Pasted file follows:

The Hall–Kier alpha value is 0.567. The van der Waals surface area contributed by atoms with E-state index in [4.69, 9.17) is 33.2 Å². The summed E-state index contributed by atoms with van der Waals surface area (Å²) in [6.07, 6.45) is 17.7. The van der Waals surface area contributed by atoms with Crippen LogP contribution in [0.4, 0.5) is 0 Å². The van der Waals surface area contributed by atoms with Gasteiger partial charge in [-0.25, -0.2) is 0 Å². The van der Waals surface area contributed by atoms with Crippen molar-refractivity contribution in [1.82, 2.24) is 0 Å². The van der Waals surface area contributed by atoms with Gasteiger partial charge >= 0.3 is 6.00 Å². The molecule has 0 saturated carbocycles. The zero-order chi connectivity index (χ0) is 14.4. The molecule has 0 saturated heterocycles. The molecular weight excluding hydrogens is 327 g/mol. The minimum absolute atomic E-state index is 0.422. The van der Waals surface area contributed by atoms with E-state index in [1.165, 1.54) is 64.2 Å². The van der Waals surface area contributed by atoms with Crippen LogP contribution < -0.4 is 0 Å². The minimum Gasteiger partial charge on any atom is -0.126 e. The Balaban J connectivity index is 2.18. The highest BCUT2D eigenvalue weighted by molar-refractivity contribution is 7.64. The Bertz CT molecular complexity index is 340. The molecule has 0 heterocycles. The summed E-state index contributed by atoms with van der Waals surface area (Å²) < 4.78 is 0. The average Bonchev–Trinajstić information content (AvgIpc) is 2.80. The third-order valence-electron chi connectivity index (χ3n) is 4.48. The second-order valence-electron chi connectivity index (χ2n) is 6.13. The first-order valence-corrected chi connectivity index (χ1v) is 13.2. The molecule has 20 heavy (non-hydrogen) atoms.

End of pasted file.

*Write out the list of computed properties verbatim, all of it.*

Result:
The Hall–Kier alpha value is 0.567. The van der Waals surface area contributed by atoms with E-state index in [4.69, 9.17) is 33.2 Å². The summed E-state index contributed by atoms with van der Waals surface area (Å²) in [6.07, 6.45) is 17.7. The van der Waals surface area contributed by atoms with Crippen LogP contribution in [0.4, 0.5) is 0 Å². The van der Waals surface area contributed by atoms with Gasteiger partial charge in [-0.25, -0.2) is 0 Å². The van der Waals surface area contributed by atoms with Crippen molar-refractivity contribution in [1.82, 2.24) is 0 Å². The van der Waals surface area contributed by atoms with Gasteiger partial charge >= 0.3 is 6.00 Å². The molecule has 0 saturated carbocycles. The zero-order chi connectivity index (χ0) is 14.4. The molecule has 0 saturated heterocycles. The molecular weight excluding hydrogens is 327 g/mol. The minimum absolute atomic E-state index is 0.422. The van der Waals surface area contributed by atoms with E-state index in [1.165, 1.54) is 64.2 Å². The van der Waals surface area contributed by atoms with Crippen LogP contribution < -0.4 is 0 Å². The minimum Gasteiger partial charge on any atom is -0.126 e. The Balaban J connectivity index is 2.18. The highest BCUT2D eigenvalue weighted by molar-refractivity contribution is 7.64. The Bertz CT molecular complexity index is 340. The molecule has 0 heterocycles. The summed E-state index contributed by atoms with van der Waals surface area (Å²) < 4.78 is 0. The average Bonchev–Trinajstić information content (AvgIpc) is 2.80. The third-order valence-electron chi connectivity index (χ3n) is 4.48. The second-order valence-electron chi connectivity index (χ2n) is 6.13. The first-order valence-corrected chi connectivity index (χ1v) is 13.2. The molecule has 20 heavy (non-hydrogen) atoms.